WELLINGTON (Reuters) - Argentina’s impressive performance against the All Blacks in the Rugby Championship highlighted how much of a threat they are likely to pose at next year’s Rugby World Cup, especially if they can iron out problems with their scrum.
The Pumas pushed the All Blacks for much of the game in Nelson on Saturday, before late Shannon Frizell and Jack Goodhue tries ballooned the score to a 46-24 advantage for the world champions.
It was their attacking prowess, however, that was most evident at Trafalgar Park, with outside backs Emiliano Boffelli, Bautista Delguy and Ramiro Moyano carving out a combined 236 metres and beating 17 defenders.
The trio popped up all over the field, able to exploit gaps prised open by their forwards and flyhalf Nicolas Sanchez’s deft distribution.
Such was their performance, New Zealand Herald rugby writer Gregor Paul said they were a far different side than the one that entered the championship in 2012.
“They have been willing but not so able,” Paul wrote. “They have been physical without the finesse to manipulate the last vestiges of the defence.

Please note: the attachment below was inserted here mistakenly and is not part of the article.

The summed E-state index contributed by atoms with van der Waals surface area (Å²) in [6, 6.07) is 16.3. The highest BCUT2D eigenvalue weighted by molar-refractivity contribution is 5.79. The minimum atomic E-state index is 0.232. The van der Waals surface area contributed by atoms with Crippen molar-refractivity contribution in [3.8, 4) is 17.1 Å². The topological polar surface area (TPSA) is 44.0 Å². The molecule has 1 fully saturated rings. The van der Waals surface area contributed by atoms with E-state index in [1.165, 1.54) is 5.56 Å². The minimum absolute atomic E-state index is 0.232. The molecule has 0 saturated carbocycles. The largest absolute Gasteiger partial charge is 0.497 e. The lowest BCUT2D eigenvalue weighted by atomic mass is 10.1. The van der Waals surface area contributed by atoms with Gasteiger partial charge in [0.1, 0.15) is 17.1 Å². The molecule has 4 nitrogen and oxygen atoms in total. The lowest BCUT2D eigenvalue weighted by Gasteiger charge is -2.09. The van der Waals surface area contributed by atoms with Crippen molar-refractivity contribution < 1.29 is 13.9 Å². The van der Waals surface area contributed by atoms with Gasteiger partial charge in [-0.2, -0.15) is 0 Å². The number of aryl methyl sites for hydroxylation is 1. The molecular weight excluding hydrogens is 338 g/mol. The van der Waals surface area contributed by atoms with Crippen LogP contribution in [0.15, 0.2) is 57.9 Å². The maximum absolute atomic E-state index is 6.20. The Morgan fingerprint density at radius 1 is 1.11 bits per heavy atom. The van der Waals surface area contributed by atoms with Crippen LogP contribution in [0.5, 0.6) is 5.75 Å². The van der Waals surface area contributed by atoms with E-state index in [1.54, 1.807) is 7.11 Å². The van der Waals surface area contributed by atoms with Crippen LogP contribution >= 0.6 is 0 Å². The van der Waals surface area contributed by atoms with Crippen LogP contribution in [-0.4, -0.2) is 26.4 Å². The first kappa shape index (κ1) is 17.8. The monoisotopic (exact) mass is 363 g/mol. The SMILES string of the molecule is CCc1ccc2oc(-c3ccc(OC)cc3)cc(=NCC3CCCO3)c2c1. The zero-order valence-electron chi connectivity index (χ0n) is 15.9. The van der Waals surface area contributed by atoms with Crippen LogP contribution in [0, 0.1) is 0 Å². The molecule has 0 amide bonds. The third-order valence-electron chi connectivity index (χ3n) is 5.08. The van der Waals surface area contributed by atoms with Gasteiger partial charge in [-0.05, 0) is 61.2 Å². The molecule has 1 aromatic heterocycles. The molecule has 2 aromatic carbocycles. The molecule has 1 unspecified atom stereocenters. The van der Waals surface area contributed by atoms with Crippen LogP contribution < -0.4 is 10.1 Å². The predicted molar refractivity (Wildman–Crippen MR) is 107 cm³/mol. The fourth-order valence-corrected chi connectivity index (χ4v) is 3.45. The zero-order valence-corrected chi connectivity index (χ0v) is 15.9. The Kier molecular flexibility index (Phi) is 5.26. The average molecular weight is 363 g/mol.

“They have been a 65-minute team, tough, frustrating and rugged; hard to break down until the last quarter when they make a few mistakes and are punished.
“But the old Argentina may be just that. In Nelson, the new Pumas were unveiled.”
The major concern for their World Cup Pool C opponents in Japan, a group which includes England and France, is that the Pumas have made massive strides under Mario Ledesma, who replaced Daniel Hourcade after he resigned in June.
It would not have hurt that Ledesma spent the previous eight months in charge of Super Rugby’s Jaguares, who are ostensibly the national side, as he guided them to the playoffs of the southern hemisphere tournament for the first time.
While they lost his first test in charge against the Springboks in Durban, they bounced back to beat Rassie Erasmus’s side in Mendoza two weeks ago — a defeat the South African coach said had thrown his own World Cup planning into disarray.
Despite their obvious improvements, Ledesma acknowledged they were still struggling in the set piece, particularly in the scrum with their pack shunted back several times on Saturday and heavily penalised.
“We really need to improve there. We got torn apart,” said Ledesma, who is widely acknowledged as having turned around the Wallabies scrum when he worked with Australia coach Michael Cheika from 2015-17.
“That has been going on for the last couple of years.
“Unfortunately the other teams really go hard at us there and it does not make it easy for us.”
Reporting by Greg Stutchbury; Editing by John O'Brien